In To Kill a Mockingbird, Chuck Little says, "Yessum," while talking about a head louse. What does this mean and what is the origin?
1 Answer | Add Yours
Little Chuck Little is one of the minor characters whom the reader can really enjoy--even though his character is only in just a few pages of the whole text.
Chuck is one of the students who fits oddly into the social classes. He is poor like the Cunninghams, and he doesn't know "where his next meal was coming from." But unlike the Ewell family, he has manners. He is very polite to Miss Caroline, offering her help back to the front of the room after her "cootie" incident, and he even offers to get her a cool glass of water. With these manners, he also addresses her as "Ma'am." So when he says, "Yessum, he's alive" he is saying Yes, Ma'am. This spelling just gives the story its own southern slang style. As the chapters progress, there will be plenty of more examples to give the reader auditory imagery with both slang and allusions to the past. Tom Robinson will show his own personality through his slang/speech as well.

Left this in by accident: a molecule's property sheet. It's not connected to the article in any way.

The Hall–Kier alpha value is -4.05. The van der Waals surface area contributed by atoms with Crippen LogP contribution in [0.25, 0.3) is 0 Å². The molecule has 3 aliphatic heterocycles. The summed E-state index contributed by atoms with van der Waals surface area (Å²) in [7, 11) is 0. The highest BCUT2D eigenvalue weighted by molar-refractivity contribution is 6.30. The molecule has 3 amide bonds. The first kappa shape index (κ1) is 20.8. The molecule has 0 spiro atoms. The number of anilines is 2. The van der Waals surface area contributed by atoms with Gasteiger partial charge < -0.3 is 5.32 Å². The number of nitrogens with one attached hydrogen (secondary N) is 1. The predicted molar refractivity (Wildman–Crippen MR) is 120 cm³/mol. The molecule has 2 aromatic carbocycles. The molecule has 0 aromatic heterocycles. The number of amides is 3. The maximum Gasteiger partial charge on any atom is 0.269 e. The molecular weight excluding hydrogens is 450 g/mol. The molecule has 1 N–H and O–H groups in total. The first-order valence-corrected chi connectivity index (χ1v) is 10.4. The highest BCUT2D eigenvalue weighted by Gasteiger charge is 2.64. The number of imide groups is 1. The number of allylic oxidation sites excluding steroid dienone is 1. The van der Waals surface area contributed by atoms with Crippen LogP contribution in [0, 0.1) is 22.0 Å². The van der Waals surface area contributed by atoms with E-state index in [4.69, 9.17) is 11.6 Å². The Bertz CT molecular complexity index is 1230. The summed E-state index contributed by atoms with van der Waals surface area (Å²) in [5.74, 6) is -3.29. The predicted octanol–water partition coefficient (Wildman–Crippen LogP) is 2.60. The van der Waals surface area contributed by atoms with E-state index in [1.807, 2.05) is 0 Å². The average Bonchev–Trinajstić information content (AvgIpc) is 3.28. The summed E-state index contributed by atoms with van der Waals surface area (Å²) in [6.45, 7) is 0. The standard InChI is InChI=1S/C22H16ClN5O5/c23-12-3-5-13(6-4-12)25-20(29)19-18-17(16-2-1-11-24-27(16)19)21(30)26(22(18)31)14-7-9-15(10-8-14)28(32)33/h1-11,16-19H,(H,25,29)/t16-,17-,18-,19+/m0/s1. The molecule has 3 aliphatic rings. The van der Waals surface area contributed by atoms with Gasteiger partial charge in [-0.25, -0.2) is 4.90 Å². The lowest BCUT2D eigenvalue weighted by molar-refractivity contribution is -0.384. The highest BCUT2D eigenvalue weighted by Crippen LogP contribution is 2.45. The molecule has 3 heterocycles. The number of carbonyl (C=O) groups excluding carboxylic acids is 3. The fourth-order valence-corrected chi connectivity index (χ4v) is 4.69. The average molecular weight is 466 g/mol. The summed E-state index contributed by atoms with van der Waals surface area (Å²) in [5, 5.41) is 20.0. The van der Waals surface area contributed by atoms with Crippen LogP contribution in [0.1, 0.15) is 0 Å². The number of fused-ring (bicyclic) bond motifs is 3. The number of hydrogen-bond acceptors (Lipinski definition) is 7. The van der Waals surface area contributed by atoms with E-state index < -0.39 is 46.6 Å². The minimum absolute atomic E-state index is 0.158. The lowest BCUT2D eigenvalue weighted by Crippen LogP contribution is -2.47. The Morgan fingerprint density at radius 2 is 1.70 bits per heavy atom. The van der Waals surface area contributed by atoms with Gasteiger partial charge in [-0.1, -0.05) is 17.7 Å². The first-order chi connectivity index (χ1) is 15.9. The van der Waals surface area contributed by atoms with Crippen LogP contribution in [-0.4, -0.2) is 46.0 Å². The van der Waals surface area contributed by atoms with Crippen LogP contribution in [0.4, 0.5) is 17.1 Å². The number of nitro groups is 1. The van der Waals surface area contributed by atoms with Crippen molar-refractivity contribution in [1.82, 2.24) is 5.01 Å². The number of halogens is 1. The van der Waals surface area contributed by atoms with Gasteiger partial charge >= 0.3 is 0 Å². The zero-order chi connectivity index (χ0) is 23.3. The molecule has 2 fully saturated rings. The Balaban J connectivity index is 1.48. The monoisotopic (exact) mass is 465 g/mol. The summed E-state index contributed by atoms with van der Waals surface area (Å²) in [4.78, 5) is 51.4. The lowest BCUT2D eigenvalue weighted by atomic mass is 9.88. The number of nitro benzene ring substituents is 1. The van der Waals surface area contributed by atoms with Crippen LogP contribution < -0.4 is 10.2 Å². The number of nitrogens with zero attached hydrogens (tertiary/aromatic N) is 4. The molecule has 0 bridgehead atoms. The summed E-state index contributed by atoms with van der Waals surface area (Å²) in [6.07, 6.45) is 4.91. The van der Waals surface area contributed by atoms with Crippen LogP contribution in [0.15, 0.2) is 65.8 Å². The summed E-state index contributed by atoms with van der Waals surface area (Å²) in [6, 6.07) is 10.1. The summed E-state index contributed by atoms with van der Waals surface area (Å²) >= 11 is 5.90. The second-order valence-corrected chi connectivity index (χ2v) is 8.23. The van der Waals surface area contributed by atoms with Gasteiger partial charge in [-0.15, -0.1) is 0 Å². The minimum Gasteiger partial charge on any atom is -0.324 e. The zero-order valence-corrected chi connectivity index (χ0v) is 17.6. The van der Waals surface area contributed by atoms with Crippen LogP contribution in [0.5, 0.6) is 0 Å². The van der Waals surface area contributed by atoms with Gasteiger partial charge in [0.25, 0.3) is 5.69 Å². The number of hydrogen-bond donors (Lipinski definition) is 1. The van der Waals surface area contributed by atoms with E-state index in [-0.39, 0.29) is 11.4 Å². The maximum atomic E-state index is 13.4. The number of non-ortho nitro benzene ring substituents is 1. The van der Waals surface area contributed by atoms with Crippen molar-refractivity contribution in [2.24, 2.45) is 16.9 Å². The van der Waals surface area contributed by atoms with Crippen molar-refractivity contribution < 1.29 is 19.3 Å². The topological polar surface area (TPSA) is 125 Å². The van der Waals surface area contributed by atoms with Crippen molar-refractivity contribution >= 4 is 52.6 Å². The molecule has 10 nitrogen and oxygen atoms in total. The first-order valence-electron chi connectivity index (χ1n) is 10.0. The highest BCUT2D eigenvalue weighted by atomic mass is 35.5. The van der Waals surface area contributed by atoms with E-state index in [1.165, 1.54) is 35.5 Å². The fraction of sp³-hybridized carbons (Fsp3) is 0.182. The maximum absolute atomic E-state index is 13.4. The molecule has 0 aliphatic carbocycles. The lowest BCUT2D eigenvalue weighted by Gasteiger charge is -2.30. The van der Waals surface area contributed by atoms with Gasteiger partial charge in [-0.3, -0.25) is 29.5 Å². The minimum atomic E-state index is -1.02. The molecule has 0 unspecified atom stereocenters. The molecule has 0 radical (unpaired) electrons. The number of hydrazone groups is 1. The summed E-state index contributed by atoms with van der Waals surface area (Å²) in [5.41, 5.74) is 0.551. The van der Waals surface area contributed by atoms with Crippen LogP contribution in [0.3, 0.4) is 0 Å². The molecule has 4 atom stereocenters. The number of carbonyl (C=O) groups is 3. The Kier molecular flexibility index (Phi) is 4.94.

Join to answer this question
Join a community of thousands of dedicated teachers and students.Join eNotes